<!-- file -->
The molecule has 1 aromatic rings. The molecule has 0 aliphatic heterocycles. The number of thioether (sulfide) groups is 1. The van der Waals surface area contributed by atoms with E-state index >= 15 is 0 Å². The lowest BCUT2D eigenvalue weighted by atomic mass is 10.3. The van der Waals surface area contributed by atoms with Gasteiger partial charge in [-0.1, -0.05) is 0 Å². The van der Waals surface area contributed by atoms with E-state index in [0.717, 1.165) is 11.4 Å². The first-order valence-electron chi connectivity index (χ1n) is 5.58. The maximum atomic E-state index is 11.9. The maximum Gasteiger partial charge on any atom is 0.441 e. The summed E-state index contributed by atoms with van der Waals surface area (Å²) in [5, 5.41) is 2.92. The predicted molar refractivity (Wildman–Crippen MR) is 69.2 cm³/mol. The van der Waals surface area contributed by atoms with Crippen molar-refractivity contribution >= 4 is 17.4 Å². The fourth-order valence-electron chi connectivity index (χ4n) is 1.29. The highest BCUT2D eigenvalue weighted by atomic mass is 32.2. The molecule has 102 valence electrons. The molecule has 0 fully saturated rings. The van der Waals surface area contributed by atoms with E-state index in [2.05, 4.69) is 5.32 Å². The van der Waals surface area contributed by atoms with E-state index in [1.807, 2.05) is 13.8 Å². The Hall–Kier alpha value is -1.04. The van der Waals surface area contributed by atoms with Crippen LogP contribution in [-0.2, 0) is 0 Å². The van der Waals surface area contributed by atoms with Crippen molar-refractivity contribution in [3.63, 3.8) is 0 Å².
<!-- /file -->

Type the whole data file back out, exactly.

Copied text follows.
The molecule has 1 aromatic rings. The molecule has 0 aliphatic heterocycles. The number of thioether (sulfide) groups is 1. The van der Waals surface area contributed by atoms with E-state index >= 15 is 0 Å². The lowest BCUT2D eigenvalue weighted by atomic mass is 10.3. The van der Waals surface area contributed by atoms with Gasteiger partial charge in [-0.1, -0.05) is 0 Å². The van der Waals surface area contributed by atoms with E-state index in [0.717, 1.165) is 11.4 Å². The first-order valence-electron chi connectivity index (χ1n) is 5.58. The maximum atomic E-state index is 11.9. The maximum Gasteiger partial charge on any atom is 0.441 e. The summed E-state index contributed by atoms with van der Waals surface area (Å²) in [5, 5.41) is 2.92. The predicted molar refractivity (Wildman–Crippen MR) is 69.2 cm³/mol. The van der Waals surface area contributed by atoms with Crippen molar-refractivity contribution >= 4 is 17.4 Å². The fourth-order valence-electron chi connectivity index (χ4n) is 1.29. The highest BCUT2D eigenvalue weighted by atomic mass is 32.2. The molecule has 102 valence electrons. The molecule has 0 fully saturated rings. The van der Waals surface area contributed by atoms with E-state index in [2.05, 4.69) is 5.32 Å². The van der Waals surface area contributed by atoms with E-state index in [1.807, 2.05) is 13.8 Å². The Hall–Kier alpha value is -1.04. The van der Waals surface area contributed by atoms with Crippen LogP contribution in [-0.2, 0) is 0 Å². The van der Waals surface area contributed by atoms with Crippen molar-refractivity contribution in [3.63, 3.8) is 0 Å².